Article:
Digital Research’s new set of graphics software tools gives PCs a better view.
Reprinted from PC Magazine, December 25, 1984, pp. 35.
PACIFIC GROVE, Calif. – Digital Research hopes to add new sparkle to your
PC – and its product line – with its new GEM. An acronym for
Graphics Environment Manager, the new set of software tools can turn
the screen of the lowliest PC into a vision of Apple’s Macintosh
screen, complete with pull-down menus, icons, and mouse control.
With IBM promoting the yet-to-come TopView as the official
standard for windowing on its personal computer line, and other like
products – Microsoft Windows, Desq, Visi On, and Digital
Research’s own upcoming Concurrent PC-DOS – still trying to
best Big Blue, this news may seem to warrant nothing more than pointing
your mouse at the trash can and pressing the button.
|A sample screen showing GEM’s use of icons, windows, and pull-down menus.|
But you needn’t peer through a loupe to see that Digital
Research’s GEM stands out from the others. A variety of on-screen
type fonts and sizes reveal that GEM, like its Macintosh model, and like
Microsoft Windows, is graphics-based, while most other PC windowing
ducts use only the PC’s text-displaying abilities. However, rather
than being able to manage two or more programs simultaneously in one
computer, GEM is more like a toolkit of routines that programmers
can use to create Mac-like application programs for the PC.
In effect, GEM becomes an extension of the graphics-handling routines
that IBM includes as part of the PC’s ROM BIOS (basic input/output
system). In add-on applications on existing computers the GEM routines
will be loaded into RAM (where they become resident, occupying about
60-80 kilobytes of memory) and get called up by other programs. In
future machines, GEM can be hardwired into ROM chips.
Digital Research believes that GEM will claim a big stake in the
PC software marketplace because it is uniquely compatible: Any program
that runs under DOS should work with GEM without
modification. There’s no need to run out and buy new, updated
versions of your favorite software just to use GEM.
However, don’t expect to blow the dust off your favorite antique
software package and expect GEM to give it state-of-your-dreams
windowing abilities. Although GEM’s routines makes adding
windows easy for programmers, they do not automatically confer
windowing abilities on existing programs.
GEM’s underlying structure makes programs with Mac-like
graphics easy to translate to a variety of different computer
systems. GEM is constructed like DOS – or, more to the
point, like Digital Research’s own CP/M operating system. Part of
GEM, about 25 percent, is machine-specific code that must
be rewritten and crafted for each model of computer GEM is implemented
on, much like the BIOS of CP/M (or MS-DOS) is. The rest of GEM is
universal, using the same code for the same results regardless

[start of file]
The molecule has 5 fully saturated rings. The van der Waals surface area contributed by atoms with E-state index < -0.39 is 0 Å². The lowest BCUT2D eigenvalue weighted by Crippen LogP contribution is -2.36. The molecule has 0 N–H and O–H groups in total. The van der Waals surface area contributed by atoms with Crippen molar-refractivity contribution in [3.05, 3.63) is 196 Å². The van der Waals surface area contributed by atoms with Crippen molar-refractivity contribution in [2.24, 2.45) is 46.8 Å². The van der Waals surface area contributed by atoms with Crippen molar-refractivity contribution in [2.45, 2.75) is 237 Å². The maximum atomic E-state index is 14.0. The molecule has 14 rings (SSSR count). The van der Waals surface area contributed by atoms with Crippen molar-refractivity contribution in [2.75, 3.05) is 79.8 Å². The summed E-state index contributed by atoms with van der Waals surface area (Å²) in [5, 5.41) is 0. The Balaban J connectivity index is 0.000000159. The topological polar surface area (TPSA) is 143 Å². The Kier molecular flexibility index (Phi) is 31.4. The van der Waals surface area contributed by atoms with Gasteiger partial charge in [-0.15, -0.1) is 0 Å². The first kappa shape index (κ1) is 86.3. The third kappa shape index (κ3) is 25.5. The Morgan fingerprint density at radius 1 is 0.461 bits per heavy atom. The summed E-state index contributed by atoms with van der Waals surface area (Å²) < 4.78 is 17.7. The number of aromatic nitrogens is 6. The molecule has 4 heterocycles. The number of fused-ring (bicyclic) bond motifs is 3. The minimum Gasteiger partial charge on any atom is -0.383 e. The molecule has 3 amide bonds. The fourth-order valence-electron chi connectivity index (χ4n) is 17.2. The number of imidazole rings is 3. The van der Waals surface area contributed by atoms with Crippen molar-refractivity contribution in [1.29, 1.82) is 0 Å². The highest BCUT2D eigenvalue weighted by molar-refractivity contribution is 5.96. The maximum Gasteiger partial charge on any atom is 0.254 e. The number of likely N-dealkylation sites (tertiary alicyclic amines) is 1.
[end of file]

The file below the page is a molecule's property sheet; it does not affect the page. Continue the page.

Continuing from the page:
of its environment. GEM applications call only to the universal
part of the software, so they are very transportable – at
least among machines for which GEM has been implemented.
More than just software-compatible, GEM is uniquely compatible
with computer hardware because it requires little extra memory to
operate. While true windowing systems start by chewing up a 256K
chunk of memory and sometimes swallows 5 megabytes of hard disk just
to get started, GEM can operate on systems as small as 128K –
which includes the PCjr and lightweight compatibles.
The pull-down menu display that Digital Research has shown
the world – a demonstration program that doesn’t do much
more than show what the real GEM can do – is only a small
facet of the whole GEM.
The menus operate as a shell or “front end” to DOS (in the
familiar desktop metaphor form), so that, rather than typing in some
cabalistic DOS incantation, you need only point to a command to
carry it out. Programmers can use the GEM toolkit to write any
number of similar shells for DOS, or they can use it to give menu
structure to other programs.
Unlike true windowing programs, GEM is not a multitasking system,
and its ability to run programs concurrently is limited to the minimal
background tasks that work with unadorned DOS.
Although you can “pull down” and run modest applications
such as a memo pad or a calculator (for instance, in the demonstration
menu system), you can’t use GEM to make Symphony,
WordStar, PC-TALK, and dBASE III run simultaneously and slip
each other love messages. That’s the job of GEM’s big
(but still gestating) brother, Concurrent PC-DOS (as Digital Research
would have it), or of TopView and the other windowing systems.
According to Digital Research, the GEM routines are compatible
with all windowing systems.
Don’t expect to find this GEM on your dealer’s
shelves, however. It is not targeted for individual computer
owners – at least for now. Instead, Digital Research is
targeting hardware OEMs and software developers. In January,
Digital Research will start selling GEM to software houses
wanting to take advantage of this development system for a minimal
fee of $400 to $500. That’s it – no recurring license
fees, even though the GEM routines may be distributed with
the finished software. Digital Research hopes that will tempt
developers to get new, GEM-based software out on the
market and help GEM to become a de facto software standard,
much like CP/M.
In February, Digital Research will begin marketing GEM
applications to consumers, including GEM-Draw, GEM-Word-Chart
and GEM-Graph. But Digital Research’s pot of gold will
be writing and licensing custom versions of the BIOS-like
machine-specific part of GEM for hardware manufacturers.
According to Digital Research, the customers are already lining up.